Michelle in EgyptFor the first time since the aftermath of the 2011 revolution, Travel Weekly is sending a reporter to Egypt to help gauge if the country is ready to reignite tourism. Senior editor Michelle Baran, who has been to Egypt three times for Travel Weekly, most recently in March 2011, will be traveling throughout the country with Abercrombie & Kent. Her first dispatch follows.

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p>The last time I was in Egypt was in March 2011, less than two months after the Jan. 25 revolution that saw the resignation of former president Hosni Mubarak.

I toured the country and reported on the relative calm after the initial revolutionary storm and on the drastic halt in tourism Egypt had experienced in light of the uprising. But few could predict back then just how bad the situation was going to get in the coming months and years before it would start to get better.

Vendor stalls in Memphis, outside of Cairo.What many in Egypt and in the tourism industry had hoped would be a relatively short-lived transition turned into a three-year political and economic crisis that resulted in a prolonged near-shutdown of Egypt’s tourism sector.

Local guides and others in the tourism industry here told me that they have been waiting so long for tourists to return that many had given up hope that the business would ever return. There are plenty here who had to leave the industry altogether to seek out work in other sectors during the last three years because they simply couldn’t afford to wait it out. And who could blame them.

Visiting the Pyramids of Giza this past weekend on Abercrombie & Kent’s 10-day “President’s Journey to Egypt,” the lack of tourists made it seem like the pyramids were rather bustling when I visited in 2011. I assume that is due to several factors, including the fact that in 2011 people still didn’t know where the political situation was headed and likely had existing reservations on the books.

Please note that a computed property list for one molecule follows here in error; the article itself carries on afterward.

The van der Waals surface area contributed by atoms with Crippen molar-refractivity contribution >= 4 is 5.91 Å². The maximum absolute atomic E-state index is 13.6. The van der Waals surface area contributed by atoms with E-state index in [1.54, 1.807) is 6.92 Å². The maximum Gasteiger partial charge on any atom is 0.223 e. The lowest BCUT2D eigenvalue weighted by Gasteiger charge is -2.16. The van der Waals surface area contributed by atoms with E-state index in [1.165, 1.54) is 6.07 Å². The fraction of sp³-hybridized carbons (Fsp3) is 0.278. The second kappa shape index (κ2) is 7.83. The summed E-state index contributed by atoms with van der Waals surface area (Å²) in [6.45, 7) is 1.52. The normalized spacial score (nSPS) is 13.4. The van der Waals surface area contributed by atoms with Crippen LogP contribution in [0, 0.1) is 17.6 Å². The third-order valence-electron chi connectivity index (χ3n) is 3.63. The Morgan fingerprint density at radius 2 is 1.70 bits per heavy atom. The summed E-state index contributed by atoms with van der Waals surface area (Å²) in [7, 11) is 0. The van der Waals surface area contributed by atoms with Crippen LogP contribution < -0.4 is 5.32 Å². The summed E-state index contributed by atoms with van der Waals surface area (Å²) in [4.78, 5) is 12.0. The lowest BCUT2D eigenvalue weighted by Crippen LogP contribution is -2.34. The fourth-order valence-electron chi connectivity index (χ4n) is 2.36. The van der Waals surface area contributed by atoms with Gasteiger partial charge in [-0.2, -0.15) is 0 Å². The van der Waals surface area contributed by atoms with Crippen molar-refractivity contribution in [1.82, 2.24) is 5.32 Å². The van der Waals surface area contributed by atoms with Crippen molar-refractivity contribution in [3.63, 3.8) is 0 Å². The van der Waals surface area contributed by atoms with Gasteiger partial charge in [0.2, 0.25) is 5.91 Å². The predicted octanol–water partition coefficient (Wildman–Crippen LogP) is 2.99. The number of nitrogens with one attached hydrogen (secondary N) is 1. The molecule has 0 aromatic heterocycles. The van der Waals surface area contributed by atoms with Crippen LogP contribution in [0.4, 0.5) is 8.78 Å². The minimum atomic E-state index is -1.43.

But after three years of clashes and crisis, and as many tour operators consequently canceled their Egypt programs altogether, the bookings have all but dried up. Egypt’s tourism industry is now having to rebuild from ground zero.

“Three years, no business,” a desperate-looking camel handler at the pyramids pleaded with me. My heart sank. Can you imagine what that kind of wait must have felt like?

PyramidsBut it appears that the crippling tourism drought to which my camel handler was referring could finally be over. After three years that saw Egypt at times violently cycle through Muslim Brotherhood president Mohamed Morsi and interim president Adly Mansour, the country finally appears to be behind President Abdel Fattah al-Sisi, who was elected into office in May.

“For the first time, people are trusting their leader and for the first time he is giving hope to the people,” said Mona Makram-Ebeid, a political science and sociology lecturer at the American University of Cairo, a well-known voice in Egyptian politics and a former member of parliament, who spoke during the welcome dinner for the A&K President’s Journey.

According to Makram-Ebeid, there already have been several tests of Egyptians’ faith in al-Sisi during his first 100 days in office that have showed that for the foreseeable future, Egyptians are willing to stand behind their newly elected leader.

For one, when al-Sisi cut government subsidies as part of larger austerity measures, the backlash was manageable. Secondly, al-Sisi asked Egyptian citizens to contribute to the expansion of the Suez Canal and become stakeholders in their country’s future, and they ended up funding much of the project out of their own pockets, according to Makram-Ebeid.

Phil Otterson and Amr BadrMakram-Ebeid and others to whom I spoke on the matter acknowledged that Egypt isn’t out of the woods yet. Al-Sisi has a big job ahead of him. But having gained the trust of the Egyptian people in his first few months in office, he has bought himself some time to continue to build on that trust.

And as the situation in Egypt continues to stabilize, the tourism sector is seeing signs of hope, too.

“What we need now is foreign investment,” said Makram-Ebeid. “Tourism was one of our main returns. And there was a sharp reduction in past years. But all over Egypt, the hotels are filling up gradually.”

After spending a few days in Cairo, the climate feels much more calm and subdued than in 2011, like that of a country that is getting back to business.

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